Even though Kiss will never be A-list and will never make a classic, there's something heartening about the fact that he's kind of thriving in the age of diminished expectations, selling more than rappers with ten times the radio spins, getting on every remix even when raspy punchlines are, to put it mildly, out of style. And really, this album is doper than most people are giving it credit for. People who complain about the Pharrell tracks on here clearly haven't listened to "Hot Sauce To Go" lately.
2. Playboy Tre - Liquor Store Mascot
It's pretty hard to get me to listen to a new rapper that the radio isn't already putting in my face and making me form an opinion about, especially now that all the blogs & mags have anointed a particularly pathetic batch of newcomers. But multiple people on the pretty damn short list of folks whose opinions on rap I will pretty much always trust without question happened to rep for Playboy Tre recently, and I'm glad I checked out his latest release, although I haven't totally digested it yet. Tre sounds like he learned to rap listening to Pimp C, and while he's got some of the voice and accent without the snarl and flair for hysterical obscenity, he still comes across as a pretty clever guy with a good ear for beats and concepts.
3. Superchunk - Leaves In The Gutter EP
It feels kind of funny how there's been a nice little wave of nostalgia and general fondness for Superchunk lately, between the Merge anniversary project and the latest Clambake and them finally putting out some new music for the first time in ages, but I've just been more obsessed with the band than ever during their downtime. I kind of like that they've come back by just dipping their toes in with an EP, a format they've always done well with, so the whole occasion feels less weighted down with expectations, it's just some new Superchunk songs, no biggie. They pick up where they left off with the last couple albums, but upping the tempo and stripping away the synths and strings to recapture some of the energy of the early stuff, while the off-kilter interlocking riffs of "Learned To Surf" indicate that they're still willing to push their formula into subtly new shapes.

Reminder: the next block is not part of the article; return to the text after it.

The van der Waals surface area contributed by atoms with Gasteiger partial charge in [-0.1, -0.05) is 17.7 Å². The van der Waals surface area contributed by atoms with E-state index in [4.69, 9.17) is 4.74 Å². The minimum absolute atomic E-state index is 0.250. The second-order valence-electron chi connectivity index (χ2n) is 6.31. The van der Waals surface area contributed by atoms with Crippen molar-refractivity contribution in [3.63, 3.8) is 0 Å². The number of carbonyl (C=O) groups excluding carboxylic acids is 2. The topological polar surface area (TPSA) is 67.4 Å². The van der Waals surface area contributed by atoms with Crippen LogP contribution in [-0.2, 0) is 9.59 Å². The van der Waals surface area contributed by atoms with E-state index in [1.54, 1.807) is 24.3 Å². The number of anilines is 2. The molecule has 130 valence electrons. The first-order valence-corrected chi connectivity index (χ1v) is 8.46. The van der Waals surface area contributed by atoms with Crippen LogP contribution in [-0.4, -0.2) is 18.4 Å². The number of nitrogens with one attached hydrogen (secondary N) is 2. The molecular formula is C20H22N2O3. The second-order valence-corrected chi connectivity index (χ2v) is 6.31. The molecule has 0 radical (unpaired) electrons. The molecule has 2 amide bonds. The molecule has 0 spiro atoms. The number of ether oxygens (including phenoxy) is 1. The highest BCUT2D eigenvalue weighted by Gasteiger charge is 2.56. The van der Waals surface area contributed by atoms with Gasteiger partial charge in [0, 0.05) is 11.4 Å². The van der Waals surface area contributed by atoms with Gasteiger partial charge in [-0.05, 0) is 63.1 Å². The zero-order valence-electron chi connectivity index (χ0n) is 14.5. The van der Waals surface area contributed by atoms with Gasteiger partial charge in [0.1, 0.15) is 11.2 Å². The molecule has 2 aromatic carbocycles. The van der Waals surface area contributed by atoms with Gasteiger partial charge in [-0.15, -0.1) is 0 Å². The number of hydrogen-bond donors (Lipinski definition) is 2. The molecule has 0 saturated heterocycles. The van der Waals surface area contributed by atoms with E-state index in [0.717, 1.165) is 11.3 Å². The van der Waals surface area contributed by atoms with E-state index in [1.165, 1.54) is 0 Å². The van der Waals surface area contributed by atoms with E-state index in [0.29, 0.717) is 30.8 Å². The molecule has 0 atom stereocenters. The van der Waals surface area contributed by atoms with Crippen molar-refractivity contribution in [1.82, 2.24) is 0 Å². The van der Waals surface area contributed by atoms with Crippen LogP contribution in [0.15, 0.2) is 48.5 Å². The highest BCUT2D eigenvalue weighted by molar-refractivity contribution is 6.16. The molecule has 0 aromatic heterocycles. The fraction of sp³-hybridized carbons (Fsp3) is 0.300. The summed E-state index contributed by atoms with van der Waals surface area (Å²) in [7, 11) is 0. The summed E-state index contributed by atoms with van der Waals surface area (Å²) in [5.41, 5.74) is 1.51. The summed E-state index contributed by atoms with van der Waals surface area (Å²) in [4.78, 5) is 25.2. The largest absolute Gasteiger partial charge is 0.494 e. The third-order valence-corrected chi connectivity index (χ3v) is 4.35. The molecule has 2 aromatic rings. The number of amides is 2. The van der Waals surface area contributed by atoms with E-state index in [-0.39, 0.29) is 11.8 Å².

4. Daniel Francis Doyle - We Bet Our Money On You
Doyle is a guy from Texas that I saw play a show in Baltimore about a year ago and he was really impressive, kind of taking the loop pedal one-man-band thing that's so common in indie circles these days up to the next level with interlocking multiple guitar riffs and simultaneous singing and drumming that must take Jedi-level powers of concentration and breath control. Of course, on his new album, that feat doesn't really hold the same weight, because anybody can just overdub in a studio and get a perfect take to pull off what he does in real time onstage. But he's still a pretty talented dude with some interesting arranging ideas and weird textures that make this way better than a garden variety lo-fi pop/rock record.
5. Lil Boosie - Thug Passion Mixtape
I never even got around to hearing the Superbad mixtape that Boosie released earlier this year, but I heard this one was better so I guess I'll just roll with this unless I start to hear otherwise. For a tiny, shrill-voiced Southern rapper whose name starts with "lil," he's always had a pretty uncommon amount of genuine pathos and anger and depression in his music, and it almost feels like he's been avoiding making a new album or actively trying to ascend to the level of stardom no matter how big his buzz is or how many great underground releases he drops. Even wondering aloud why it's taking him so long to put out an album just makes me think of how pissed he sounded on Bad Azz's "When You Gonna Drop" about people asking him that, so I should just be happy he's got all these mixtapes.